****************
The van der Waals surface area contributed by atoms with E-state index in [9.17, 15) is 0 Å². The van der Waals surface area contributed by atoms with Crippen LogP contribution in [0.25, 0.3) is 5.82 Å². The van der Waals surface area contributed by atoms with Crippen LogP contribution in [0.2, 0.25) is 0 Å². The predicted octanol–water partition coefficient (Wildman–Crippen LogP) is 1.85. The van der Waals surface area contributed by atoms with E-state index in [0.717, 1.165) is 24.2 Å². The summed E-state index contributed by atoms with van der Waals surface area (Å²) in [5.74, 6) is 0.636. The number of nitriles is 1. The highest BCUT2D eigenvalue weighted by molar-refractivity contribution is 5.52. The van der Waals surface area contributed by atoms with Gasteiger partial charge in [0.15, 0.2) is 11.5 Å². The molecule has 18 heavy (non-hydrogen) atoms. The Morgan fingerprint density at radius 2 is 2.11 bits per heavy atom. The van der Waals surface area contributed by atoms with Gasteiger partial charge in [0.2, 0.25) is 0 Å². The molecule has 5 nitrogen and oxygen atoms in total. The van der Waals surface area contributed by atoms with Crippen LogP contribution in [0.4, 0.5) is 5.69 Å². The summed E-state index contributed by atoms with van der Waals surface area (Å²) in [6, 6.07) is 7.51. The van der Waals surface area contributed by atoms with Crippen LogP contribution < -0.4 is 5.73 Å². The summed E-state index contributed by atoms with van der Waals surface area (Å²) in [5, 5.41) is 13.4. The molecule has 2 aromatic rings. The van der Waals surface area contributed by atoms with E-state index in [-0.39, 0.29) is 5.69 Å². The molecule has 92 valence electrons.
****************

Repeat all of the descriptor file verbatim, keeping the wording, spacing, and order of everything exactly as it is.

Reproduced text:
The van der Waals surface area contributed by atoms with E-state index in [9.17, 15) is 0 Å². The van der Waals surface area contributed by atoms with Crippen LogP contribution in [0.25, 0.3) is 5.82 Å². The van der Waals surface area contributed by atoms with Crippen LogP contribution in [0.2, 0.25) is 0 Å². The predicted octanol–water partition coefficient (Wildman–Crippen LogP) is 1.85. The van der Waals surface area contributed by atoms with E-state index in [0.717, 1.165) is 24.2 Å². The summed E-state index contributed by atoms with van der Waals surface area (Å²) in [5.74, 6) is 0.636. The number of nitriles is 1. The highest BCUT2D eigenvalue weighted by molar-refractivity contribution is 5.52. The van der Waals surface area contributed by atoms with Gasteiger partial charge in [0.15, 0.2) is 11.5 Å². The molecule has 18 heavy (non-hydrogen) atoms. The Morgan fingerprint density at radius 2 is 2.11 bits per heavy atom. The van der Waals surface area contributed by atoms with Gasteiger partial charge in [0.2, 0.25) is 0 Å². The molecule has 5 nitrogen and oxygen atoms in total. The van der Waals surface area contributed by atoms with Crippen LogP contribution in [0.4, 0.5) is 5.69 Å². The summed E-state index contributed by atoms with van der Waals surface area (Å²) in [6, 6.07) is 7.51. The van der Waals surface area contributed by atoms with Crippen LogP contribution < -0.4 is 5.73 Å². The summed E-state index contributed by atoms with van der Waals surface area (Å²) in [5, 5.41) is 13.4. The molecule has 2 aromatic rings. The van der Waals surface area contributed by atoms with E-state index in [-0.39, 0.29) is 5.69 Å². The molecule has 92 valence electrons.